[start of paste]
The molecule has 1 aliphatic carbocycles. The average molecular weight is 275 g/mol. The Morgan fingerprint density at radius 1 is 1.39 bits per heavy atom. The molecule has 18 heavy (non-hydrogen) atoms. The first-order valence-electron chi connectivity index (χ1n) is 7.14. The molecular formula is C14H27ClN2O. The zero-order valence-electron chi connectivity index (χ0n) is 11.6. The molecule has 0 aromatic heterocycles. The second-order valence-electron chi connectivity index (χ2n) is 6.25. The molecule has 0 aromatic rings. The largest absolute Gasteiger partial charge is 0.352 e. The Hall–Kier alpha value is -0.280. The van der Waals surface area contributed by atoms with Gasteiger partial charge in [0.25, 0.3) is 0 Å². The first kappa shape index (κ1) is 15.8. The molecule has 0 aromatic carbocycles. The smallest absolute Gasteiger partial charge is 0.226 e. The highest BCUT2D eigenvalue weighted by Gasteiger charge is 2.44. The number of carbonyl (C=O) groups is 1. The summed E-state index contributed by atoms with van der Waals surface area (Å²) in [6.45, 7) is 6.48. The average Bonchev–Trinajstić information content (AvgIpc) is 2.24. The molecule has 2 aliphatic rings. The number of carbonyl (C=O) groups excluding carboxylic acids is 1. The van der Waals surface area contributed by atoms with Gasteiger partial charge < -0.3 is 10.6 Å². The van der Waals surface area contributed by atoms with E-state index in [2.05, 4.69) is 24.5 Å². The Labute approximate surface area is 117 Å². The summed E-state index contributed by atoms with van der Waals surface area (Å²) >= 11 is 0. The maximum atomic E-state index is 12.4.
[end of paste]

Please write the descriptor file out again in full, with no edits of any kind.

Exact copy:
The molecule has 1 aliphatic carbocycles. The average molecular weight is 275 g/mol. The Morgan fingerprint density at radius 1 is 1.39 bits per heavy atom. The molecule has 18 heavy (non-hydrogen) atoms. The first-order valence-electron chi connectivity index (χ1n) is 7.14. The molecular formula is C14H27ClN2O. The zero-order valence-electron chi connectivity index (χ0n) is 11.6. The molecule has 0 aromatic heterocycles. The second-order valence-electron chi connectivity index (χ2n) is 6.25. The molecule has 0 aromatic rings. The largest absolute Gasteiger partial charge is 0.352 e. The Hall–Kier alpha value is -0.280. The van der Waals surface area contributed by atoms with Gasteiger partial charge in [0.25, 0.3) is 0 Å². The first kappa shape index (κ1) is 15.8. The molecule has 0 aromatic carbocycles. The smallest absolute Gasteiger partial charge is 0.226 e. The highest BCUT2D eigenvalue weighted by Gasteiger charge is 2.44. The number of carbonyl (C=O) groups is 1. The summed E-state index contributed by atoms with van der Waals surface area (Å²) in [6.45, 7) is 6.48. The average Bonchev–Trinajstić information content (AvgIpc) is 2.24. The molecule has 2 aliphatic rings. The number of carbonyl (C=O) groups excluding carboxylic acids is 1. The van der Waals surface area contributed by atoms with Gasteiger partial charge < -0.3 is 10.6 Å². The van der Waals surface area contributed by atoms with E-state index in [2.05, 4.69) is 24.5 Å². The Labute approximate surface area is 117 Å². The summed E-state index contributed by atoms with van der Waals surface area (Å²) >= 11 is 0. The maximum atomic E-state index is 12.4.